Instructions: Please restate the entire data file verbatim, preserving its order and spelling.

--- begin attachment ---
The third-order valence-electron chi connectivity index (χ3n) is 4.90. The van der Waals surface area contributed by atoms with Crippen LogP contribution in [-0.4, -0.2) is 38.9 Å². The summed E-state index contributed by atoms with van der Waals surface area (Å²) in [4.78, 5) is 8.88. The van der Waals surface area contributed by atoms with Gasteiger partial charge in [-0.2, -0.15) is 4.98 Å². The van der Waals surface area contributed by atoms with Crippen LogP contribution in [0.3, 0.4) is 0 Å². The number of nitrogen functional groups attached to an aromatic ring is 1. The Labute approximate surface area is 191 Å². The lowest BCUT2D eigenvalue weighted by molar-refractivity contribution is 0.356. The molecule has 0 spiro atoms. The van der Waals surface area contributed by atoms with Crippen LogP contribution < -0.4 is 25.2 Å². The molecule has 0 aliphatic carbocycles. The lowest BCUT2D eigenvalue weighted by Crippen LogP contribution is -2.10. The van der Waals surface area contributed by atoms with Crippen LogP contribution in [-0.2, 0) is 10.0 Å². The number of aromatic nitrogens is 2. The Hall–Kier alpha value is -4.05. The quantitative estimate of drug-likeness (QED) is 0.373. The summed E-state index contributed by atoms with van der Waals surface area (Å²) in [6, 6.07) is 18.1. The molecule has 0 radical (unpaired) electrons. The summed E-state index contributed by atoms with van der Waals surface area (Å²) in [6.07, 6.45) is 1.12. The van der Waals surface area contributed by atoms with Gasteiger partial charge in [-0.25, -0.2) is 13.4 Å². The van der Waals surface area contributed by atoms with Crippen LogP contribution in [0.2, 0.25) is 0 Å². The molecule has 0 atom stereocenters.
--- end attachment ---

The third-order valence-electron chi connectivity index (χ3n) is 4.90. The van der Waals surface area contributed by atoms with Crippen LogP contribution in [-0.4, -0.2) is 38.9 Å². The summed E-state index contributed by atoms with van der Waals surface area (Å²) in [4.78, 5) is 8.88. The van der Waals surface area contributed by atoms with Gasteiger partial charge in [-0.2, -0.15) is 4.98 Å². The van der Waals surface area contributed by atoms with Crippen LogP contribution in [0.3, 0.4) is 0 Å². The number of nitrogen functional groups attached to an aromatic ring is 1. The Labute approximate surface area is 191 Å². The lowest BCUT2D eigenvalue weighted by molar-refractivity contribution is 0.356. The molecule has 0 spiro atoms. The van der Waals surface area contributed by atoms with Crippen LogP contribution < -0.4 is 25.2 Å². The molecule has 0 aliphatic carbocycles. The lowest BCUT2D eigenvalue weighted by Crippen LogP contribution is -2.10. The van der Waals surface area contributed by atoms with Crippen LogP contribution in [-0.2, 0) is 10.0 Å². The number of aromatic nitrogens is 2. The Hall–Kier alpha value is -4.05. The quantitative estimate of drug-likeness (QED) is 0.373. The summed E-state index contributed by atoms with van der Waals surface area (Å²) in [6, 6.07) is 18.1. The molecule has 0 radical (unpaired) electrons. The summed E-state index contributed by atoms with van der Waals surface area (Å²) in [6.07, 6.45) is 1.12. The van der Waals surface area contributed by atoms with Gasteiger partial charge in [-0.25, -0.2) is 13.4 Å². The van der Waals surface area contributed by atoms with Crippen LogP contribution in [0.2, 0.25) is 0 Å². The molecule has 0 atom stereocenters.